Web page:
Canada Markets closed
  • S&P/TSX

    17,424.43
    -354.98 (-2.00%)
     
  • S&P 500

    3,750.77
    -98.85 (-2.57%)
     
  • DOW

    30,303.17
    -633.87 (-2.05%)
     
  • CAD/USD

    0.7799
    -0.0012 (-0.1482%)
     
  • CRUDE OIL

    52.61
    -0.24 (-0.45%)
     
  • BTC-CAD

    40,131.55
    -1,321.48 (-3.19%)
     
  • CMC Crypto 200

    629.07
    -10.85 (-1.70%)
     
  • GOLD FUTURES

    1,834.60
    -10.30 (-0.56%)
     
  • RUSSELL 2000

    2,108.70
    -41.16 (-1.91%)
     
  • 10-Yr Bond

    1.0140
    -0.0260 (-2.50%)
     
  • NASDAQ futures

    13,079.00
    -26.50 (-0.20%)
     
  • VOLATILITY

    37.21
    +14.19 (+61.64%)
     
  • FTSE

    6,567.37
    -86.64 (-1.30%)
     
  • NIKKEI 225

    28,323.06
    -312.15 (-1.09%)
     
  • CAD/EUR

    0.6447
    -0.0028 (-0.43%)
     

SpaceX targeting next week for Starship's first high-altitude test flight

Darrell Etherington
·2 min read

SpaceX looks ready to proceed to the next crucial phase of its Starship spacecraft development program: A 15km (50,000 feet) test flight. This would far exceed the max height that any prior Starship prototype has achieved so far, since the current record-setting hop test maxed out at around 500 feet. Elon Musk says that SpaceX will look to make its first high-altitude attempt sometime next week.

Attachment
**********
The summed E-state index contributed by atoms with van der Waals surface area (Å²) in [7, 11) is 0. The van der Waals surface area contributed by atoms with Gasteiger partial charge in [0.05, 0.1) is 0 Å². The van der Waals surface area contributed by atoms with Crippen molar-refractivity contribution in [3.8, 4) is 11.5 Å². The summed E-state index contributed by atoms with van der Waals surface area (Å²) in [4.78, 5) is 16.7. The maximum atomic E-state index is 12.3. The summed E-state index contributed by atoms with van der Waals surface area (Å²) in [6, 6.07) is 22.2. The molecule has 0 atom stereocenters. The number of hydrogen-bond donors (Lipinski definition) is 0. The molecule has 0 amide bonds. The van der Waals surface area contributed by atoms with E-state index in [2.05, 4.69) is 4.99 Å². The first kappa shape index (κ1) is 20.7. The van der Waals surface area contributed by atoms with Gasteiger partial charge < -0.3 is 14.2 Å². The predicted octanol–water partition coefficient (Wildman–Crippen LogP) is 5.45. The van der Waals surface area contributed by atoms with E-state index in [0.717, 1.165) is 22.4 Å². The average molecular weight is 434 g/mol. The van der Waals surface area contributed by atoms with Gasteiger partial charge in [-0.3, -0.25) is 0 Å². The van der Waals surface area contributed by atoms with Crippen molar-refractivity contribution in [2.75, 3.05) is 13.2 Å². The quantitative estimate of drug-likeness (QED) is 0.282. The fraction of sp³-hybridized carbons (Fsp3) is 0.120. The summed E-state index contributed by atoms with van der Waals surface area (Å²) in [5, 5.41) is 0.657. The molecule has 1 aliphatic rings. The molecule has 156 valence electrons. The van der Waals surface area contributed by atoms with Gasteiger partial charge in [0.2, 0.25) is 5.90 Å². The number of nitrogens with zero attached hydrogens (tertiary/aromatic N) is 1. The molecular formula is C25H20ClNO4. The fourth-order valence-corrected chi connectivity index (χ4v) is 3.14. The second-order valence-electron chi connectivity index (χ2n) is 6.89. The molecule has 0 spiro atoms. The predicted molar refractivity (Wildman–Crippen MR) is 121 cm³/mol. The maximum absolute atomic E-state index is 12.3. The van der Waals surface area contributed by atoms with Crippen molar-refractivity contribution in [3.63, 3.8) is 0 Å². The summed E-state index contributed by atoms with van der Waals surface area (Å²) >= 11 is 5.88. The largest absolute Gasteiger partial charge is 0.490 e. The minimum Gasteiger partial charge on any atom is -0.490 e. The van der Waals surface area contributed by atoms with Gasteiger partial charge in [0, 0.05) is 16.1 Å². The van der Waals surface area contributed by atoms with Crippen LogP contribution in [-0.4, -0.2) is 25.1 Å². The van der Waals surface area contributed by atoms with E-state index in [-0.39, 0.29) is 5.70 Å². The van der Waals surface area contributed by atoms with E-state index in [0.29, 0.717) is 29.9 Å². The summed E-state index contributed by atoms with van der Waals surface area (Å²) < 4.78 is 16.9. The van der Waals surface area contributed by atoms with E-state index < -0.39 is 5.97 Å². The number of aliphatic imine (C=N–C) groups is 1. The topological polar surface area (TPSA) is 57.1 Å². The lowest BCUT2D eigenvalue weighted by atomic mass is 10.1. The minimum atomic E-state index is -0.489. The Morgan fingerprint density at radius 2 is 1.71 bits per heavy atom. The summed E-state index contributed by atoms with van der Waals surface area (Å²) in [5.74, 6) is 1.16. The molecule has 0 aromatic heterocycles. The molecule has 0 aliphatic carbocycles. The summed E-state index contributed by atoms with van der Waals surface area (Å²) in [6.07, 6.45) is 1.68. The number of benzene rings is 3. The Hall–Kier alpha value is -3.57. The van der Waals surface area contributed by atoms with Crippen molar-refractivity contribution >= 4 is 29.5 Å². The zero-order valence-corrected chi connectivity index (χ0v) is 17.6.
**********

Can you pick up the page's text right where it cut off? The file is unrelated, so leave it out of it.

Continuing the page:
This tentative date (these are always subject to change) follows a successful static test fire of the current SN8 generation prototype -- essentially just firing the test spacecraft's Raptor engines while it remains stationary on the pad. That's a crucial step that paves the way for any actual flight, since it proves that the spacecraft can essentially hold together and withstand the pressures of active engines before it leaves the ground.

SpaceX's SN8 prototype is different from prior versions in a number of ways, most obviously because it has an actual nosecone, along with nose fins. The prototypes that did the short test hops, including SN6, had what's known as a mass simulator up top, which weighs as much as an actual Starship nose section but looks very different.

Musk added that the chances of an SN8 high-altitude flight going to plan aren't great, estimating that there's "maybe a 1/3 chance" given how many things have to work correctly. He then noted that that's the reason SpaceX has SN9 and SN10 ready to follow fast, which is a theme of Starship's development program to date: building successive generations of prototypes rapidly in parallel in order to test and iterate quickly.

We'll likely get a better idea of when the launch will take place due to alerts filed with local regulators, so watch this space next week as we await this major leap forward in SpaceX's Starship program.